The Electron Microscope (EM) is an impressively powerful microscope that exists today, allowing researchers to view a specimen at nanometer size.
Ernst Ruska (1906-1988), a German engineer and academic professor, built the first Electron Microscope in 1931, and the same principles behind his prototype still govern modern EMs.
While studying under Dr. Max Knoll at the technical university of Munich, he became interested in the possibility of electron microscopy as a solution to the limitations of optical or light microscopes.
Ruska understood that electron wavelengths are far shorter than light wavelengths and believed that, if he could find a way to apply this knowledge, he could develop a far more powerful microscope.
Together with Knolls, he developed the first electromagnetic lens, which focused a beam of electrons in lieu of an illuminator onto a source to create a magnified image.
Although this early version did not offer significant improvements to the optical microscope, Ruska was able to modify the electron lens and develop a more powerful version in the late 1930s.
He later worked as an electrical engineer for the Siemans Company, which manufactured the first electron microscope.
Ruska was awarded the Nobel Prize for Physics in 1986, credited with one of the most influential innovations of the 20th century.
An EM is a microscope that focuses beams of energetic electrons to examine objects up to nano-scales.
They utilize the same principles behind an optical microscope, but rather than photons or particles of light, concentrate electrons, charged particles located on the outside of atoms, onto an object.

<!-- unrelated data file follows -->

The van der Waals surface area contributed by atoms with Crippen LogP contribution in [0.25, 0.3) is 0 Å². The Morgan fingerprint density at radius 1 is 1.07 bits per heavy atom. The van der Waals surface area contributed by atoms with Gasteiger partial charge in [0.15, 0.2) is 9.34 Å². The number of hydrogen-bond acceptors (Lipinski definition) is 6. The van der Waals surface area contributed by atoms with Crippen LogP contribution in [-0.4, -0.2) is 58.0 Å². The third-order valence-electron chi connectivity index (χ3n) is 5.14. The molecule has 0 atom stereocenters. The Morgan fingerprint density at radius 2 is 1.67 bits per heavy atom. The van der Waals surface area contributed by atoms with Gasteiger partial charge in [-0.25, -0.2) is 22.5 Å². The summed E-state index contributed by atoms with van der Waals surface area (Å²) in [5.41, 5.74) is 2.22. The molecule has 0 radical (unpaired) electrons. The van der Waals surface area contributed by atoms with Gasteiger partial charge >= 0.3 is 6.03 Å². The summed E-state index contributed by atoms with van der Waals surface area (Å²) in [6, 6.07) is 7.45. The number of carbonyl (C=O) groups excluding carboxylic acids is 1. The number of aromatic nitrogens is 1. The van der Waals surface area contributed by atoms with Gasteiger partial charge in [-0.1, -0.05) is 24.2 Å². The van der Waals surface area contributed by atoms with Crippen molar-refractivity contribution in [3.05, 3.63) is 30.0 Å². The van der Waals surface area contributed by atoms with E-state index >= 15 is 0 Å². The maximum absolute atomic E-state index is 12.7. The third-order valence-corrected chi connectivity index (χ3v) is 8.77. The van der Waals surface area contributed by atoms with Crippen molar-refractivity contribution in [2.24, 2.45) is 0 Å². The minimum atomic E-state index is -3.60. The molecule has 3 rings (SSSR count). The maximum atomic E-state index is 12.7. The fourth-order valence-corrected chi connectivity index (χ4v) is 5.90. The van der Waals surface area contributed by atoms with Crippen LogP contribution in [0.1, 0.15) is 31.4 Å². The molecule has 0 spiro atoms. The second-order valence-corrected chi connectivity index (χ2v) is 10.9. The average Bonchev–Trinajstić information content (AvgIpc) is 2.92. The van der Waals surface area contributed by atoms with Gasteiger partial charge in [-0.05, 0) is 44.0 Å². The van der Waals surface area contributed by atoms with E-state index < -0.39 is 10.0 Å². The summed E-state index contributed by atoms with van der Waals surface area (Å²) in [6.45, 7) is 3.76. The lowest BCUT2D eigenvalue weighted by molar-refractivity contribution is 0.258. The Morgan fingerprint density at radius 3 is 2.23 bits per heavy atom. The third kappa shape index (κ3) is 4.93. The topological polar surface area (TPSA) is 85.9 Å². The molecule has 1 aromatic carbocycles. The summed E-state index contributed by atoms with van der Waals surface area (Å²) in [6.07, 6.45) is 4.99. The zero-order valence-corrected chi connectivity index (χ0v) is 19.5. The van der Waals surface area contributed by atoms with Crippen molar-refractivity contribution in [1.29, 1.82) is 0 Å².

Additional differences include preparation of specimens before being placed in the vacuum chamber, the use of coiled electromagnets instead of glass lenses, the use of a thermionic gun as an electron source and the image or electron micrograph is viewed on a screen rather than an eyepiece.
All EMs use electromagnetic and/or electrostatic lenses, which consist of a coil of wire wrapped around the outside of a tube, commonly referred to as a solenoid.
In addition, EMs use digital displays, computer interfaces, software for image analysis and a low vacuum or variable pressure chamber, which upholds the pressure differential between the high vacuum levels essential to the gun and column area and the low pressure required in the chamber.
All electron microscopy samples must be prepared before placed in the microscope vacuum.
Techniques, which vary based on type of specimen and analysis, include:
Most of these techniques require specialized training and, due to sample manipulation, can result in artifacts or inadvertent changes to the structure of the specimen.
Experienced researchers may be able to differentiate actual sample properties from artifacts, but there is no absolute way to identify all potential artifacts on every single sample.
Pictured right - Electron microscope details of hair; a cut strand a root the tip of the root and a worn end.
In this microscope, images are produced from the interaction between the prepared samples in the vacuum chamber and energetic electrons.
The electron beam passes through one or more solenoids and, with the aid of the thermionic electron gun, is directed down the column and onto the sample.
Equivalent to the magnification that occurs from light refraction in an optical microscope, the coils in an EM bend the electron beams to create an image.
Any changes to the electromagnetic wavelength will effect the movement of the electrons; for example, if you increase the voltage of the accelerating electron beam, you will increase the image resolution.
When the energetic electrons come in contact with the sample, the reaction(s) provide information on topography or surface texture, morphology, which includes the size, shape and arrangement of detectable surface particles and the composition of elements and compounds as well as crystallographic information, which refers to the arrangement of atoms.
The following gives you a description of two types of EMs,the Transmission (TEM) and Scanning Electron Microscope(SEM).